Asynchronous communication doesn’t take place in real time. I send you a message at a time convenient to me, and you process it (read it/listen to it/watch it) and reply at a time convenient to you. As long as you agree on reply times in your team, asynchronous communication gives you the agency to structure your day in the most productive way. (We’ll talk more about this in the Team Communication Charter section.) This allows us to communicate and collaborate as a remote team, without having to meet. It allows us to reduce our time in meetings, without losing our sense of connection – and this can have a positive effect on our health. A Microsoft study…
NOTE from microsoft about being more exhausting to be in a meeting than email
But just saying, “Let’s adopt asynchronous communication” will not solve all your online collaboration problems. You need to agree on which kind of communication you will move to the asynchronous space, which collaboration activities can be done away from meetings and, as you embrace this time-independent way of collaborating, you’ll also need to revise what your meetings are for. (This last point is beyond the scope of this book, but you are most welcome to read Online Meetings that Matter if you want to make out of your time together.)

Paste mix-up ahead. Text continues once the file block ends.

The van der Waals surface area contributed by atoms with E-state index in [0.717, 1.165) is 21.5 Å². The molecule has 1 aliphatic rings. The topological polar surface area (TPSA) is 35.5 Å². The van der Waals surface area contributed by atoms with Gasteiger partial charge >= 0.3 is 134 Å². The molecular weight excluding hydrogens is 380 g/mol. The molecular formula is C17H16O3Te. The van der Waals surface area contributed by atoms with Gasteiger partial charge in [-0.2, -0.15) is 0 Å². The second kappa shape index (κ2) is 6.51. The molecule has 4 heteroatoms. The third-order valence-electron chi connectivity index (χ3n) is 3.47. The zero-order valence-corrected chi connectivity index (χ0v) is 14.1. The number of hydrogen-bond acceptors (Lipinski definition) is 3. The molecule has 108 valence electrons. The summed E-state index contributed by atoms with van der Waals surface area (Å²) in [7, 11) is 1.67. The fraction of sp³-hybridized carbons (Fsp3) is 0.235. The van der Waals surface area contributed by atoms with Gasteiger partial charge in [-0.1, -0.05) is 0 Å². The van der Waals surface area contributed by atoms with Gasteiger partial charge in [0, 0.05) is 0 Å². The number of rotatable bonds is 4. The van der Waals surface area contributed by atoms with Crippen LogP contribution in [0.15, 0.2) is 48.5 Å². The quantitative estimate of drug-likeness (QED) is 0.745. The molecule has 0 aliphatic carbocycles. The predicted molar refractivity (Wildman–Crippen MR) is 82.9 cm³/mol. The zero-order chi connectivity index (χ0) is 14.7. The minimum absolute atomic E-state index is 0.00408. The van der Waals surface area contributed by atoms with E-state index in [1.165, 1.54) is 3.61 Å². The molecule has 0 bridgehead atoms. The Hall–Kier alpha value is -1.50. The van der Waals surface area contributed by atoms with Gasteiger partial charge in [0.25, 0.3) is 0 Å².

By adopting Visible Teamwork in a way that suits your team’s identity, workflow and access to technology, you and your team members will be able to access the information you need from each other as colleagues (such as your availability and change in context), know the progress of your projects and enjoy moments of spontaneous encounters online.
The principles of Visible Teamwork can help you design your asynchronous communication practices. They can be applied regardless of the technology you have to hand. And, should you be limited in the asynchronous tech you can access, you can also transfer some of the practices to your meetings – but you will be doing this out of choice, not just because you always default to meetings for all your team communication.